The music teacher at Cherry Knoll removed the word "gay" from the song Deck the Halls because the children kept giggling. Instead students were taught to sing "don we now our bright apparel".

That's not so gay, now, is it?

Astrophysics Goes Down the Rabbit Hole

Over at The New York Times, Dennis Overbye reports:

Astronomers are reporting that they have taken the measure of the biggest, baddest black holes yet found in the universe, abyssal yawns 10 times the size of our solar system into which billions of Suns have vanished like a guilty thought.

Such  holes, they say, might be the gravitational cornerstones of galaxies and clues to the fates of violent quasars, the almost supernaturally powerful explosions in the hearts of young galaxies that dominated the early years of the  universe.

Die, Faggots

I have a tendency to hurrah, regularly, about how vastly American attitudes toward lesbians and gay men have improved. (Attitudes toward transgendered folks are much further behind, as I will discuss here soon, as that column of the movement started later and includes fewer people.)

But whenever I write about how amazing it is that I never worry that someone will call me a f***ing dyke on the street, or that The New York Times not only uses "gay" instead of "homosexual" but actually profiles same-sex couples in the wedding section, I am reminded that it's not this way everywhere.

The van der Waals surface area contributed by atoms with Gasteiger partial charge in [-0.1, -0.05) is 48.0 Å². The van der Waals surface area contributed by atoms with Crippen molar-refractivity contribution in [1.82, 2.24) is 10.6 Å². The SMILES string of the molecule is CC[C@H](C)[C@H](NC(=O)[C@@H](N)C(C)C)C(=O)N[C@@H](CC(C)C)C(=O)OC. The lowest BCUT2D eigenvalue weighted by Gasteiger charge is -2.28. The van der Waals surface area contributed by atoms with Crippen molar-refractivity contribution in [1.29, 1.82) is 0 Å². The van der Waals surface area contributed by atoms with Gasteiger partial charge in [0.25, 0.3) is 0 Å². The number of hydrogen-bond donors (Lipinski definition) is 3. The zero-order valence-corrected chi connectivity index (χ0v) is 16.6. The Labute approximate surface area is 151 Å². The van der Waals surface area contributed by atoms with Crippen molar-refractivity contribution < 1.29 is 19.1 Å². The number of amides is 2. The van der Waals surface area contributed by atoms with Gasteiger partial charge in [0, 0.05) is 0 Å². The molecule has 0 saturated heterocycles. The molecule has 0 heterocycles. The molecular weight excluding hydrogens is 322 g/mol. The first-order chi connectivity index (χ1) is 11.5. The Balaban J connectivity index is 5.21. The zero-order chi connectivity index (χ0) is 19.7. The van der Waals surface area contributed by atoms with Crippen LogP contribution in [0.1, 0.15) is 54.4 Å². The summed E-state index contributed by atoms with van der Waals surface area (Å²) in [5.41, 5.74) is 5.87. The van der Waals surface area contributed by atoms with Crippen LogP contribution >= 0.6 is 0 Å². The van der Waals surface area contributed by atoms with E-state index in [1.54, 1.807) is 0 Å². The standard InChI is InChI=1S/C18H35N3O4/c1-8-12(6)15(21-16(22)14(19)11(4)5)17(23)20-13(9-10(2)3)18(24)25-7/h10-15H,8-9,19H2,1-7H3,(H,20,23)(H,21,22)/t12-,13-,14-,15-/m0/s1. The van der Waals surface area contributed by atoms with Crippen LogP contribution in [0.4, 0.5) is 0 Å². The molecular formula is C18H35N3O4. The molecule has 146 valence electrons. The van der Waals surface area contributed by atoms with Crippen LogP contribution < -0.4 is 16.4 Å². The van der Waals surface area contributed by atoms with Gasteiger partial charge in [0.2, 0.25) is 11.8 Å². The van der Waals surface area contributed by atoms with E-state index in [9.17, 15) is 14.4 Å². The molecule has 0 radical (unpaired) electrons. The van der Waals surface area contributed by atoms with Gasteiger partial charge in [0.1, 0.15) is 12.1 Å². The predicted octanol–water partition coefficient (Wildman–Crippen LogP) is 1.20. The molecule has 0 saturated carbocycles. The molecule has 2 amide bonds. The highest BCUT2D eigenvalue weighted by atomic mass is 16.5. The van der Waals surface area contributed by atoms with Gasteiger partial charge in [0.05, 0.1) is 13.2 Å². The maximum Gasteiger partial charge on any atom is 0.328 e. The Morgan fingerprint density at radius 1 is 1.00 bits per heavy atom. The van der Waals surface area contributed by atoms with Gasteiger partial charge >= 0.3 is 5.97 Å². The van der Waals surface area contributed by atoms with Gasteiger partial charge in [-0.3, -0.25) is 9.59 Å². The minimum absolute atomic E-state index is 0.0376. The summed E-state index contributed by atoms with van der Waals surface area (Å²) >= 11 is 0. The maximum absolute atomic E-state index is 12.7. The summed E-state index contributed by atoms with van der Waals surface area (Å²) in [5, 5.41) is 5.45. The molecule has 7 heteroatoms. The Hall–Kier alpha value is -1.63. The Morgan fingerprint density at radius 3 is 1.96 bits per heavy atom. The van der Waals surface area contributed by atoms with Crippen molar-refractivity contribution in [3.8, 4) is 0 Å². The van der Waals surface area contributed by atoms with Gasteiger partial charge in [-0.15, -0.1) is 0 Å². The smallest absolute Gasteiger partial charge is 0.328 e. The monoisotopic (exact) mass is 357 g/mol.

The (New York) Times, They are A-Changin'

Last Sunday, I got silly-happy when I came across the Vows column in the Times' Style section. (For those who don't know, every week NYT highlights one couple's wedding with a little feature story and pictures, among the wedding listings.) Usually I simply scan that section briefly, checking up on how many same-sex couples appear, almost by habit. Since the NYT started allowing same-sex announcements in its wedding section in September 2002, a few prominent couples have crashed that Vows feature.

Ain't Misbehavin'

Ginger White's apparently painful confession of having had a 13-year on-again, off-again affair with Herman Cain seems to have dealt the final blow to his tottering political campaign. I've heard conversations, since, in which political insiders are annoyed about that—believing that adultery should never be what brings a public person down.

Ask for More

Gentlemen, I would like to ask you to leave the room for a moment. Move along, now. Yes, you too, over there in the corner, I see you!

Okay. Ladies: Do you have trouble asking for more money when you're offered wages, salaries, speakers' fees, or any other financial negotiations?

Read. This. Now.

So You Think You Have Problems?

Even if your parents didn't like who you dated, they didn't send him to Siberia. And while they may haunt you in various ways after their deaths, that haunting can never weigh on you as much as Stalin's overhanging ghost. Do read this sad obituary of someone who, because of her father, could never find a place in life:

“Wherever I go,” she said, “here, or Switzerland, or India, or wherever. Australia. Some island. I will always be a political prisoner of my father’s name.” 

 Yes, the sins of the fathers are indeed visited upon the children, often in very peculiar ways.

The Barney Frank Greatest Hits Reel

You knew it was coming. Some fabulous news organization would assign someone to come up with the Barney Frank YouTube highlights. Here it is at HuffPo. And here HuffPo's Ryan Grim fondly recalls being chewed out by the honorable member of Congress from Massachusetts, adding a few others' such memories: